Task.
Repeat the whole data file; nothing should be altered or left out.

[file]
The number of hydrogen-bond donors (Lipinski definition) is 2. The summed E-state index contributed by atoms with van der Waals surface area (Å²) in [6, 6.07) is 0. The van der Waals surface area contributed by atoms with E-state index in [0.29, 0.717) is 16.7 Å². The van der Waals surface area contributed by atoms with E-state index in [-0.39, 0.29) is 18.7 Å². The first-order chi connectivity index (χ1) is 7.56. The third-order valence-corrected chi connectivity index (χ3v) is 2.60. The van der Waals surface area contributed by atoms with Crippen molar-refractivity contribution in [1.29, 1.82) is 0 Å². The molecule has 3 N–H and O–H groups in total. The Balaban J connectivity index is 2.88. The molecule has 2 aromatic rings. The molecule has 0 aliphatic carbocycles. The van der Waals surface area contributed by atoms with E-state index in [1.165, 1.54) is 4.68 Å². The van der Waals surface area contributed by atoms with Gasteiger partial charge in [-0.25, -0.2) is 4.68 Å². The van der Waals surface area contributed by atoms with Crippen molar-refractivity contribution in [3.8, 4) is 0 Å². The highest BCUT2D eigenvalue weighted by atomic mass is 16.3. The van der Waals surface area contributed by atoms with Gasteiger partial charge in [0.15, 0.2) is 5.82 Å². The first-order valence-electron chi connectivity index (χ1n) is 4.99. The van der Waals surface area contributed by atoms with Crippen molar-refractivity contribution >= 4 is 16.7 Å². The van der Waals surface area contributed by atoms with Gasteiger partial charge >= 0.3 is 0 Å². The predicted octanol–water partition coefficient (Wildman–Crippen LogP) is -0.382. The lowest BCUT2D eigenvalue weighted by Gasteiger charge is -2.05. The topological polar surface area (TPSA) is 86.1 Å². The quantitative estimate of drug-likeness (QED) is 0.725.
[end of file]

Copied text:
The number of hydrogen-bond donors (Lipinski definition) is 2. The summed E-state index contributed by atoms with van der Waals surface area (Å²) in [6, 6.07) is 0. The van der Waals surface area contributed by atoms with E-state index in [0.29, 0.717) is 16.7 Å². The van der Waals surface area contributed by atoms with E-state index in [-0.39, 0.29) is 18.7 Å². The first-order chi connectivity index (χ1) is 7.56. The third-order valence-corrected chi connectivity index (χ3v) is 2.60. The van der Waals surface area contributed by atoms with Crippen molar-refractivity contribution in [1.29, 1.82) is 0 Å². The molecule has 3 N–H and O–H groups in total. The Balaban J connectivity index is 2.88. The molecule has 2 aromatic rings. The molecule has 0 aliphatic carbocycles. The van der Waals surface area contributed by atoms with E-state index in [1.165, 1.54) is 4.68 Å². The van der Waals surface area contributed by atoms with Gasteiger partial charge in [-0.25, -0.2) is 4.68 Å². The van der Waals surface area contributed by atoms with Crippen molar-refractivity contribution in [3.8, 4) is 0 Å². The highest BCUT2D eigenvalue weighted by atomic mass is 16.3. The van der Waals surface area contributed by atoms with Gasteiger partial charge in [0.15, 0.2) is 5.82 Å². The first-order valence-electron chi connectivity index (χ1n) is 4.99. The van der Waals surface area contributed by atoms with Crippen molar-refractivity contribution >= 4 is 16.7 Å². The van der Waals surface area contributed by atoms with Gasteiger partial charge >= 0.3 is 0 Å². The predicted octanol–water partition coefficient (Wildman–Crippen LogP) is -0.382. The lowest BCUT2D eigenvalue weighted by Gasteiger charge is -2.05. The topological polar surface area (TPSA) is 86.1 Å². The quantitative estimate of drug-likeness (QED) is 0.725.